Will she truly unfold the truth? How will she take the truth? Were she to blame anyone, anything? the damned weather? the damned mistakes?
So, that’s how I think the story went. I honestly got bored reading it until (roughly) the 100-page mark. The narrative seems to jump from place to place. Its flow was hard to follow for an irregular and newbie reader like me, especially so since the setup took long to finally sink in to my feeble mind. Nonetheless, when I had a stronger image of the story and the characters, things began to look interesting and I was able to sit longer with it. It took me a few months (two and half, I think?) to finally finish it, though. I think I read the last third of it in just two days–really fast than when I was just starting on it. And I think that change in reading pace reflects the change in pace in storytelling, too. All of a sudden, more truths were being uncovered and the characters became more driven and resolute with their decisions, which would eventually lead to more heart-breaking and mind-boggling events (for me, at least). These made everything at the beginning somewhat dull, but nonetheless good for the appreciation of this heart-racing scenes at the end.
Overall, the story and characters are nothing short of ordinary. Everyone in this book, while they were given varying degrees of importance, of course, had his/her own story. These side stories didn’t appear annoying in the least or like blots of ink in this beautiful book, even if I didn’t really get a better understanding and sometimes saw them as unnecessary parts. The characters felt real and were just like people who we’re likely to meet in person, too. The conflicts may have been petty, if anything, but it was lovable of the cast to be living their lives and actually being worried over these things that say a lot about their personalities. Nothing’s really special with the plot in retrospect, but it’s the writing that made it so special for me at the same time. This book just left me in awe, deep inside wanting for more, but I have been convinced of the satisfying ending. Strangely, it left me with a fuzzy feeling inside, much like what The Giver did after I read the last sentences.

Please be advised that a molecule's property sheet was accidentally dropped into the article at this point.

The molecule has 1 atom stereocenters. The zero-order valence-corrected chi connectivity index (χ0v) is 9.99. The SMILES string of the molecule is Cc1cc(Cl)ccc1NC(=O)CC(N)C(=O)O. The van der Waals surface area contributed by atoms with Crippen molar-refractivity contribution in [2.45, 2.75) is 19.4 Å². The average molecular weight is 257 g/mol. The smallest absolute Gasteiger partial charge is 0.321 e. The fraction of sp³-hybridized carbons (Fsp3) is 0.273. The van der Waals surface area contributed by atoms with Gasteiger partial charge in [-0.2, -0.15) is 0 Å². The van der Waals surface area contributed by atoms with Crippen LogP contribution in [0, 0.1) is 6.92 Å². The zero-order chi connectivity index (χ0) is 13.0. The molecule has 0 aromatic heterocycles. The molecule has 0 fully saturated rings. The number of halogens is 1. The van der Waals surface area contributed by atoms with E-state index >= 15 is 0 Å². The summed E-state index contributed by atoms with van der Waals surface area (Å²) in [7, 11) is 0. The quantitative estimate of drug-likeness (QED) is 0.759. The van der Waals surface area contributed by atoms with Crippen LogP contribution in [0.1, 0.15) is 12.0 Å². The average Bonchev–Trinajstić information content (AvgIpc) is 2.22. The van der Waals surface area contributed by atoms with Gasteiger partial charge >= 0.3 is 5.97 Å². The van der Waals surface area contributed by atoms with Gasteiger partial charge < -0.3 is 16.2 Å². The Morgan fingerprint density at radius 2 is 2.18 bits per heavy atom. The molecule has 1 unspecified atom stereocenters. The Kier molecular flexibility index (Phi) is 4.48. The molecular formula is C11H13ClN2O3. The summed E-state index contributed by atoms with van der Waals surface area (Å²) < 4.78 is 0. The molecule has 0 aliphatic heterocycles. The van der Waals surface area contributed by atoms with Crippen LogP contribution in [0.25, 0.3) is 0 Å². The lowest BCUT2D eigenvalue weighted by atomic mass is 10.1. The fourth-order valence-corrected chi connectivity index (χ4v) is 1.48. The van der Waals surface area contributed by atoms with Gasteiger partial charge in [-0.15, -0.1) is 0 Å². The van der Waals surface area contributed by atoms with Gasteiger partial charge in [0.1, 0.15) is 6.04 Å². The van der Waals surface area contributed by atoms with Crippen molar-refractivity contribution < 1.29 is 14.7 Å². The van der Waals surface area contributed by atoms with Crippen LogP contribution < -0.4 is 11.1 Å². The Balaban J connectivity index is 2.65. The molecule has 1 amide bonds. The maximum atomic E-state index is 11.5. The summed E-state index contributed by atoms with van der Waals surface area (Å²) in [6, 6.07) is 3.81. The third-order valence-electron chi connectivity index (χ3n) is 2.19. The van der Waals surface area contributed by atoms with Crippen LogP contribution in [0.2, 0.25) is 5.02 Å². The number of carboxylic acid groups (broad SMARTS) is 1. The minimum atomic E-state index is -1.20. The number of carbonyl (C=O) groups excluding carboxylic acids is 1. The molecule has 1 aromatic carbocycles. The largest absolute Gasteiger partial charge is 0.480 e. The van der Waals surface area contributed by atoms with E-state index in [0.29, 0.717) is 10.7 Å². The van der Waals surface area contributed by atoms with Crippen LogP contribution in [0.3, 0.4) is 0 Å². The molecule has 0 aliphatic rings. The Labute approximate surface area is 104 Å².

Maybe the messy manner of storytelling helped in giving off this kind of effect to me. That the scattered plots were just meant to be connected as I approached the denouement. It’s much similar to how it is in life. We can’t figure out everything, or all the details, at once but, instead, learn to appreciate the bigger picture of it and just how everything seems to just work, without our prior knowledge of what every part was supposed to play.
Rating: really liked it
I think I’d really love to read this again, but not anytime soon. I’ll let this feeling sink in, and let myself crave for this book sometime in the future.